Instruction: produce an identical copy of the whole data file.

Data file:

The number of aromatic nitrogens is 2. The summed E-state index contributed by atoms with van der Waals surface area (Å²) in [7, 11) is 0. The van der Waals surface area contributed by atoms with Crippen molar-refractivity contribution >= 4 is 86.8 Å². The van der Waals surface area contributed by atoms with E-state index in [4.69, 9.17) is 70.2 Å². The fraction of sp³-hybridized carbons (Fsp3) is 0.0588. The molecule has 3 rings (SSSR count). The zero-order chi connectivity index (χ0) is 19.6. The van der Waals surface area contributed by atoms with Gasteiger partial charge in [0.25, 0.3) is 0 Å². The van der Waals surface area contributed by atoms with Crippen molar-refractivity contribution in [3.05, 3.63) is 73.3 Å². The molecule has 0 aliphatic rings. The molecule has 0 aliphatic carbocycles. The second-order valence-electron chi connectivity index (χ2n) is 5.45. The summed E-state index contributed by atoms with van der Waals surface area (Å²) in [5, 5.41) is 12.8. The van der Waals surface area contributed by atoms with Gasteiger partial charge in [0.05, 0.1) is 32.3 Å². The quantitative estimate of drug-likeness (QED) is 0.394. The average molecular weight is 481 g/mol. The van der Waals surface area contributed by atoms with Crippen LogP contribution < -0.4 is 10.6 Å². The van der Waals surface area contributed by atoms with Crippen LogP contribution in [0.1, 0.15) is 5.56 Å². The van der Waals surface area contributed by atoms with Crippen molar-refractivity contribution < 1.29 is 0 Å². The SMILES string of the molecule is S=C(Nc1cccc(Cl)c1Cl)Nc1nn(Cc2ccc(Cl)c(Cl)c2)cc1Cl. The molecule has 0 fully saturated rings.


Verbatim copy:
The number of aromatic nitrogens is 2. The summed E-state index contributed by atoms with van der Waals surface area (Å²) in [7, 11) is 0. The van der Waals surface area contributed by atoms with Crippen molar-refractivity contribution >= 4 is 86.8 Å². The van der Waals surface area contributed by atoms with E-state index in [4.69, 9.17) is 70.2 Å². The fraction of sp³-hybridized carbons (Fsp3) is 0.0588. The molecule has 3 rings (SSSR count). The zero-order chi connectivity index (χ0) is 19.6. The van der Waals surface area contributed by atoms with Gasteiger partial charge in [0.25, 0.3) is 0 Å². The van der Waals surface area contributed by atoms with Crippen molar-refractivity contribution in [3.05, 3.63) is 73.3 Å². The molecule has 0 aliphatic rings. The molecule has 0 aliphatic carbocycles. The second-order valence-electron chi connectivity index (χ2n) is 5.45. The summed E-state index contributed by atoms with van der Waals surface area (Å²) in [5, 5.41) is 12.8. The van der Waals surface area contributed by atoms with Gasteiger partial charge in [0.05, 0.1) is 32.3 Å². The quantitative estimate of drug-likeness (QED) is 0.394. The average molecular weight is 481 g/mol. The van der Waals surface area contributed by atoms with Crippen LogP contribution < -0.4 is 10.6 Å². The van der Waals surface area contributed by atoms with Crippen LogP contribution in [0.1, 0.15) is 5.56 Å². The van der Waals surface area contributed by atoms with Crippen molar-refractivity contribution < 1.29 is 0 Å². The SMILES string of the molecule is S=C(Nc1cccc(Cl)c1Cl)Nc1nn(Cc2ccc(Cl)c(Cl)c2)cc1Cl. The molecule has 0 fully saturated rings.